Seven Underrated Sports Movies You Really Should See

Everyone is very familiar with the likes of Rocky, Field of Dreams, and Remember the Titans. Those three are some of the most popular – and greatest – sports films of all time. They are routinely included in articles covering the finest of the genre and justifiably get all the plaudits.

A good sports movie is not as simple as just telling an underdog story, or a rags-to-riches tale, of overcoming adversary and winning the championship – or, at the very least, learning a valuable lesson about life itself. Those elements and plotlines are all very familiar when it comes to sports movies, but sometimes it just doesn’t work.

Sometimes the actual sports action in a movie can let it down, but when the director and the actors get it right, it can be captivating. We thought we would bring together some of the greatest – but cruelly underrated – films of all time. The subjects and teams might not be the ones you would use up your online sportsbook betting bonuses on, but the movies deserve to win championships.

Southpaw (2015)

Boxing is a sport that lends itself easily to cinema. The underdog stories of fighters making their way out of poverty the only way they know how can produce classics, as well as a few duds along the way. But when it is done right, it can be magical. Add a fully committed Jake Gyllenhaal to the mix and you have cinematic gold.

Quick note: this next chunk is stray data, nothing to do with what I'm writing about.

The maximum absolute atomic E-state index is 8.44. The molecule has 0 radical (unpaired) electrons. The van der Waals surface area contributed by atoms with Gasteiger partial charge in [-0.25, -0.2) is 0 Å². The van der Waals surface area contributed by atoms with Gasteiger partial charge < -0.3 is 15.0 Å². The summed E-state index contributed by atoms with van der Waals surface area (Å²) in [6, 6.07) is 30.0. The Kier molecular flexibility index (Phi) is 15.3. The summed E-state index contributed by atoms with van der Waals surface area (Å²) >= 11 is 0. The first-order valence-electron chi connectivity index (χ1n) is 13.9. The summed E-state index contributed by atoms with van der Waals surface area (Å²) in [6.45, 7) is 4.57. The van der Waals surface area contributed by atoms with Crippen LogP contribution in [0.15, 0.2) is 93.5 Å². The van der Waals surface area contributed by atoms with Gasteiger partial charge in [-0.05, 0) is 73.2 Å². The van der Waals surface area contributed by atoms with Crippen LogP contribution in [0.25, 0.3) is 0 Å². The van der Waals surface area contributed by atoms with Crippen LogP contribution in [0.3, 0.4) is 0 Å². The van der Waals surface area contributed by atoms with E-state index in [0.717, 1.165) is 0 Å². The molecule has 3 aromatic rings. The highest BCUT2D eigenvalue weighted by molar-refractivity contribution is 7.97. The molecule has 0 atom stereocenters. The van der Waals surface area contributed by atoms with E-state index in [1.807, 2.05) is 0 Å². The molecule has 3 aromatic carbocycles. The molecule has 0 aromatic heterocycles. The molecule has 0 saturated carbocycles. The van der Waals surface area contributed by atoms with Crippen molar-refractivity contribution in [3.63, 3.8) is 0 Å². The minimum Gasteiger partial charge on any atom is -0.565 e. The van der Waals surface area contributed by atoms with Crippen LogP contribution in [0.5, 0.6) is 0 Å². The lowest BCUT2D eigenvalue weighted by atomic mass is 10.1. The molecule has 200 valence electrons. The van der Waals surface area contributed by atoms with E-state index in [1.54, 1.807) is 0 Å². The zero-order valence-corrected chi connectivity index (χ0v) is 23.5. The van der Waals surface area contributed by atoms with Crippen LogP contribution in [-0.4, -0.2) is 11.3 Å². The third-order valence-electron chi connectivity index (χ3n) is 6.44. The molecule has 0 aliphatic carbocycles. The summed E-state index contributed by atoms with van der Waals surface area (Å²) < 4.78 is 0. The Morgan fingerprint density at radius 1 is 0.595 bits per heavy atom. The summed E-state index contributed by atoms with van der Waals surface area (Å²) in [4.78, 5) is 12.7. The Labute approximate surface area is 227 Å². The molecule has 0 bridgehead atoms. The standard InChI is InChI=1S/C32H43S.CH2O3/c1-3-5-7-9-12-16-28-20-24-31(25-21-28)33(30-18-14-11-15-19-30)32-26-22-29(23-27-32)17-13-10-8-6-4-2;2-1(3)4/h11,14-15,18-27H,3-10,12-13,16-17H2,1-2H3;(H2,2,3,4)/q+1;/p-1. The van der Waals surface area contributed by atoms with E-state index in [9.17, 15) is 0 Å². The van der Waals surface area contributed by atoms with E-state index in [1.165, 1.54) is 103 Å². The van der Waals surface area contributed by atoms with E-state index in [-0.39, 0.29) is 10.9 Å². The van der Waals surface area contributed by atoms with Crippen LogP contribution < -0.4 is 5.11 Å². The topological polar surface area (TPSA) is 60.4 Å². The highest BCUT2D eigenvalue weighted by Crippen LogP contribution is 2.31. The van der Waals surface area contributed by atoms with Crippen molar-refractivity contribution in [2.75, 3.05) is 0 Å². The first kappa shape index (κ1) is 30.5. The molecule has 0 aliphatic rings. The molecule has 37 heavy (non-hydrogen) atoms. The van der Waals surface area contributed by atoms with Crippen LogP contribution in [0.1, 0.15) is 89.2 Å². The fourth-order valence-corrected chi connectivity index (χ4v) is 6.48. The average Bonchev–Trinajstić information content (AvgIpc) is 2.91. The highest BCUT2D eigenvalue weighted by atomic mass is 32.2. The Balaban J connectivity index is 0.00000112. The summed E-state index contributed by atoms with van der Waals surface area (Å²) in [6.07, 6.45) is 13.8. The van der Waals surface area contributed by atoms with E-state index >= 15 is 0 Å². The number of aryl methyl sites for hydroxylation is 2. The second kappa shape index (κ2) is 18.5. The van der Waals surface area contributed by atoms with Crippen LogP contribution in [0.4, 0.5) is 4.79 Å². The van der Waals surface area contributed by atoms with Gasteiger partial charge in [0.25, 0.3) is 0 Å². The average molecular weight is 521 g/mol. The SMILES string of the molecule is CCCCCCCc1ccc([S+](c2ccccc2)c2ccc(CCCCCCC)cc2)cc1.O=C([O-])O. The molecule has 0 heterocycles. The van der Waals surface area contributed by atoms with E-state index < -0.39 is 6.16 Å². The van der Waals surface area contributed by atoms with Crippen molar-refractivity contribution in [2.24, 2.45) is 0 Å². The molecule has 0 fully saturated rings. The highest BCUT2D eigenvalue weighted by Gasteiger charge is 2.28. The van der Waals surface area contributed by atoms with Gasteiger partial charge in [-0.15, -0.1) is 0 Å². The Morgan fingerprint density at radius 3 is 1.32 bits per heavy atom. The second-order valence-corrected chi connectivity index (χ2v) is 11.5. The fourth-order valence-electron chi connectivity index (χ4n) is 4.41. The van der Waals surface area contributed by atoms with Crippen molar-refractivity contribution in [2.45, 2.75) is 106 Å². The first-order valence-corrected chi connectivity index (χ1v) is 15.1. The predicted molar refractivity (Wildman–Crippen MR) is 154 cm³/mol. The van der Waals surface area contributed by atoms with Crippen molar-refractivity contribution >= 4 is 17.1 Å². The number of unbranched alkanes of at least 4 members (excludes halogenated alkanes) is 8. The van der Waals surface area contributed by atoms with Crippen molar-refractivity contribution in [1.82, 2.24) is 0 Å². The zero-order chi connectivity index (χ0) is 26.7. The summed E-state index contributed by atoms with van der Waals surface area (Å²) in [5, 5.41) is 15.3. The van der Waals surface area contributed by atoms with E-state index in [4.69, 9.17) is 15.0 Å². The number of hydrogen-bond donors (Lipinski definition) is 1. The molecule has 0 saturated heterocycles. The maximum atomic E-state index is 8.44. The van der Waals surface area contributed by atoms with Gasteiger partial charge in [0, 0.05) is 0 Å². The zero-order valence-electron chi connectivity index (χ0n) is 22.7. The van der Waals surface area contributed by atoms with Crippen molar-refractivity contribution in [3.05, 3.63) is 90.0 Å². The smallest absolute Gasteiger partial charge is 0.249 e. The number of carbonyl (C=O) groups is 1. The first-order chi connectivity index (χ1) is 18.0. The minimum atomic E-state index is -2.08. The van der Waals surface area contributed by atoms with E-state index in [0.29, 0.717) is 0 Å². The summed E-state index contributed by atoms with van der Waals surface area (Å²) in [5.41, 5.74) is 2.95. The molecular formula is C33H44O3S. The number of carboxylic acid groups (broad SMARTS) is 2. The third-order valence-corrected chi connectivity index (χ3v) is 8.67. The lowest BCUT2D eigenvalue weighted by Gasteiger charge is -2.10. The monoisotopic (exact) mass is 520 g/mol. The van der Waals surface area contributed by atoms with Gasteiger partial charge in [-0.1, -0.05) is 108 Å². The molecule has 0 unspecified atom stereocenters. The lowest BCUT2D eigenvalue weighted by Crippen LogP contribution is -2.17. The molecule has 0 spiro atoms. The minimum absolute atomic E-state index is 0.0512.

Although the plot of a boxer with anger issues attempting to get his life back on track after losing his wife and daughter is nothing new, Gyllenhaal’s performance is astounding. His physical condition is something in itself, but the emotion he brings to the role elevates Southpaw from the crowd.

High Flying Bird (2019)

Filming a movie entirely on an iPhone and releasing it on Netflix may be a way of getting some attention from particular markets and demographics, but it is no surprise that this one flew a little under the radar. Nevertheless, anyone who did catch it on the popular streaming channel was royally rewarded.

Steven Soderbergh concentrates on the machinations of a quick-thinking sports agent, rather than sports itself, in a film that captures the streaming generation perfectly. The story follows a struggling agent who hits on the idea of live-streaming a one-on-one game between two stars with the NBA during the league’s lockout. This is a really good modern twist on the sports movie genre.

Eddie the Eagle (2015)

There is simply no doubt, everyone loves an underdog story – and this is probably the biggest underdog story of all time. It only helps that the subject is ultimately not rewarded with championships or gold medals. It tells the story of Michael “Eddie Edwards” becoming the first British Olympic ski jumper in 60 years.

Taron Egerton plays the unlikely sporting hero who has always dreamed of competing at an Olympics and ends up going with ski jumping as his route in. Although derided by officials and other athletes, Eddie is loved by the fans and the media as representing the true spirit of the games.